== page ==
‘Ambiguity to clarity, absence to presence,
and the hazy mysteries of nature’ James Fox
For my idea of the two linen panels for the painting and inspired by the segmented black framed windows of East Suffolk House, I have drawn on an art form dating back to sixteenth century Japan. Here artists worked on multiple contiguous surfaces, not only on small decorative screens and partitions but also on a magnificent scale and designed to enhance the architecture of the building in which it was placed.
Popular subjects included flowers, birds and sages from legend, but also most notably for me, landscape. Branches, hillsides and mountain streams flow from one panel to another in simple Zen-like style.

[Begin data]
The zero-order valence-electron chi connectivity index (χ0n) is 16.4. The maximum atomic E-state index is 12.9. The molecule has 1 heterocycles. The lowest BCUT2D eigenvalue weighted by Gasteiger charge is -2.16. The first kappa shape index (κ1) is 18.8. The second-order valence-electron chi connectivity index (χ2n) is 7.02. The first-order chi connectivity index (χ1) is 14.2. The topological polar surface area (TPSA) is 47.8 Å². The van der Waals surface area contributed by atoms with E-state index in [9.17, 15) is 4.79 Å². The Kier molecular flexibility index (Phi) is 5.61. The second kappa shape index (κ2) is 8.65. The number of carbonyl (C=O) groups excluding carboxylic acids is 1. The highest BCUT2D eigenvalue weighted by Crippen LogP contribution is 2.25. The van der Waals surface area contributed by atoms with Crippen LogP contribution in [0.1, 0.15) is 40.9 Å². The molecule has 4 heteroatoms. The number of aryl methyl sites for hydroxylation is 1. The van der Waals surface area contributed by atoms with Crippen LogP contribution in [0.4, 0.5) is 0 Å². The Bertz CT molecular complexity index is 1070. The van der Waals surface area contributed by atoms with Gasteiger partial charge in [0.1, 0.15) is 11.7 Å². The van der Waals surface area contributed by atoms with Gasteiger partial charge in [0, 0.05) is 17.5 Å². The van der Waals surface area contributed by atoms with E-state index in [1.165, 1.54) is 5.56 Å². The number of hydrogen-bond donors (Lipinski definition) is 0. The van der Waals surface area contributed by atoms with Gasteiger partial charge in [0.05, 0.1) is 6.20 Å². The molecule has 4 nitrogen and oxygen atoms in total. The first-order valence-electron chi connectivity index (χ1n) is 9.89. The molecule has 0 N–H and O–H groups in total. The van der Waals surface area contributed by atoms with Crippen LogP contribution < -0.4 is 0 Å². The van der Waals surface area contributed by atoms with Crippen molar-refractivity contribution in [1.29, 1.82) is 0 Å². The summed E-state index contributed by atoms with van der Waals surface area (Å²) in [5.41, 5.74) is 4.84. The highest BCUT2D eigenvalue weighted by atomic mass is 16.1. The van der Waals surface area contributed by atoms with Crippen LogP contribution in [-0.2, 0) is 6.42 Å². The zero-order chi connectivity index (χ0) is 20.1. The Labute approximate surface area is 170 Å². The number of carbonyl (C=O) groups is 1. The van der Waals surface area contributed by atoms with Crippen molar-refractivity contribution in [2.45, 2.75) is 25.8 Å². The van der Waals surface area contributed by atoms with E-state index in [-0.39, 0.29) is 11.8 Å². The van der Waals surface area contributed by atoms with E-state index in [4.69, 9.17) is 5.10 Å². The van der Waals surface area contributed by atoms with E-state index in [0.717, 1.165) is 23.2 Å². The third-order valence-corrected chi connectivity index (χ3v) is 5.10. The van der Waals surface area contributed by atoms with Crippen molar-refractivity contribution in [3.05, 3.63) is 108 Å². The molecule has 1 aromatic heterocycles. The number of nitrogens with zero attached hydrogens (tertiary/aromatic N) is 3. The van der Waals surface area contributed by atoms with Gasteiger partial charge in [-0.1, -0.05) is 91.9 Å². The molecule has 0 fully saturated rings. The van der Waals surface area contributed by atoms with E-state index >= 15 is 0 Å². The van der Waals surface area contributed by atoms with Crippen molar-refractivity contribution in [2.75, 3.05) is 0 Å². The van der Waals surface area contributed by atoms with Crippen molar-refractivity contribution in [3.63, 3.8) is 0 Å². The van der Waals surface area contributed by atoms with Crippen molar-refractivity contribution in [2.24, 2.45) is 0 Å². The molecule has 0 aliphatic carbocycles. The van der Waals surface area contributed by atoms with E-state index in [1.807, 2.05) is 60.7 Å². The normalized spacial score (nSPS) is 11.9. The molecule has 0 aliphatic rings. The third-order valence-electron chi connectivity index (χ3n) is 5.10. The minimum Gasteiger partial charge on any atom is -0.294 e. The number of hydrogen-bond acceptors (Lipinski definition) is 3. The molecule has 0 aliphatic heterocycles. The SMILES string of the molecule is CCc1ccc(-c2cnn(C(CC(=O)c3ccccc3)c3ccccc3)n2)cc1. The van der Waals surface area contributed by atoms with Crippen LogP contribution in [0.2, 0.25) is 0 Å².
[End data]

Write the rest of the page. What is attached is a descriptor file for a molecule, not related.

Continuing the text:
Hasegawa Tohaku’s mesmerising ‘Pine Trees in the Mist’ 1580 is one of Japan’s most famous and one of my favourites. The trees stand ethereal, their forms appearing in and out of the damp mountain fog. It was painted about one hundred years after Sesshu Toyu’s iconic ‘Splashed Ink Landscape’. In a recent television program James Fox discusses this ground breaking but remarkably humble painting which was the beginning of this unique aesthetic. The simplest brush marks and shifts in tone create a remarkable serene, shifting landscape three or four hundred years before Impressionism began visually exploring the landscape in such a way.
What strikes me most is the amount of space and light in composition. Areas of what appears as empty space are just as important as the areas of detail and it is this that exudes a calm meditative feel in works of this nature. It’s a characteristic I hope to capture in my own work.
‘Eastern Horizon’ Oil On Linen, Emma Green 2018
Horizons are placed low, leaving a large expanse of space and light in which to breathe. In my painting for East Suffolk House, the sky and light-filled river below will also take centre stage.